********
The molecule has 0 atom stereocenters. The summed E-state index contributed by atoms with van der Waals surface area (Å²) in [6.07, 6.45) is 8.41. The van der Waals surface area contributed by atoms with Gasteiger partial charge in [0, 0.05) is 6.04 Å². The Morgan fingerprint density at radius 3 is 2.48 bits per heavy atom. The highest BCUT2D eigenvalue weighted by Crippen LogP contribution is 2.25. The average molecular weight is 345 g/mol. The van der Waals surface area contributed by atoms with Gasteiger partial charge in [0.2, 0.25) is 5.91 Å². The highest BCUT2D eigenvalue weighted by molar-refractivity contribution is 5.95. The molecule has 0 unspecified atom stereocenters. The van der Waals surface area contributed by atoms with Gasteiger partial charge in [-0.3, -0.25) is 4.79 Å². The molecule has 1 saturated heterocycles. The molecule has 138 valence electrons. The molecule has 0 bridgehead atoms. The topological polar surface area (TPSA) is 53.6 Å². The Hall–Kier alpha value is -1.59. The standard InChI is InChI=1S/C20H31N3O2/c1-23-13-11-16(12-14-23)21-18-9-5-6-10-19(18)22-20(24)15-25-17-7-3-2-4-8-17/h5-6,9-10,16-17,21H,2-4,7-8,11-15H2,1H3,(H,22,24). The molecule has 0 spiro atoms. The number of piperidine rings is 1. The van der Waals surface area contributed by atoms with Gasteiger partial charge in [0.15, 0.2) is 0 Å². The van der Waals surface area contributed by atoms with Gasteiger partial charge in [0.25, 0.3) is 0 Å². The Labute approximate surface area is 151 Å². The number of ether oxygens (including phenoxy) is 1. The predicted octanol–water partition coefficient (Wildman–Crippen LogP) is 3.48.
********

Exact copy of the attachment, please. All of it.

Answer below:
The molecule has 0 atom stereocenters. The summed E-state index contributed by atoms with van der Waals surface area (Å²) in [6.07, 6.45) is 8.41. The van der Waals surface area contributed by atoms with Gasteiger partial charge in [0, 0.05) is 6.04 Å². The Morgan fingerprint density at radius 3 is 2.48 bits per heavy atom. The highest BCUT2D eigenvalue weighted by Crippen LogP contribution is 2.25. The average molecular weight is 345 g/mol. The van der Waals surface area contributed by atoms with Gasteiger partial charge in [0.2, 0.25) is 5.91 Å². The highest BCUT2D eigenvalue weighted by molar-refractivity contribution is 5.95. The molecule has 0 unspecified atom stereocenters. The van der Waals surface area contributed by atoms with Gasteiger partial charge in [-0.3, -0.25) is 4.79 Å². The molecule has 1 saturated heterocycles. The molecule has 138 valence electrons. The molecule has 0 bridgehead atoms. The topological polar surface area (TPSA) is 53.6 Å². The Hall–Kier alpha value is -1.59. The standard InChI is InChI=1S/C20H31N3O2/c1-23-13-11-16(12-14-23)21-18-9-5-6-10-19(18)22-20(24)15-25-17-7-3-2-4-8-17/h5-6,9-10,16-17,21H,2-4,7-8,11-15H2,1H3,(H,22,24). The molecule has 0 spiro atoms. The number of piperidine rings is 1. The van der Waals surface area contributed by atoms with Gasteiger partial charge in [0.15, 0.2) is 0 Å². The van der Waals surface area contributed by atoms with Gasteiger partial charge in [0.25, 0.3) is 0 Å². The Labute approximate surface area is 151 Å². The number of ether oxygens (including phenoxy) is 1. The predicted octanol–water partition coefficient (Wildman–Crippen LogP) is 3.48.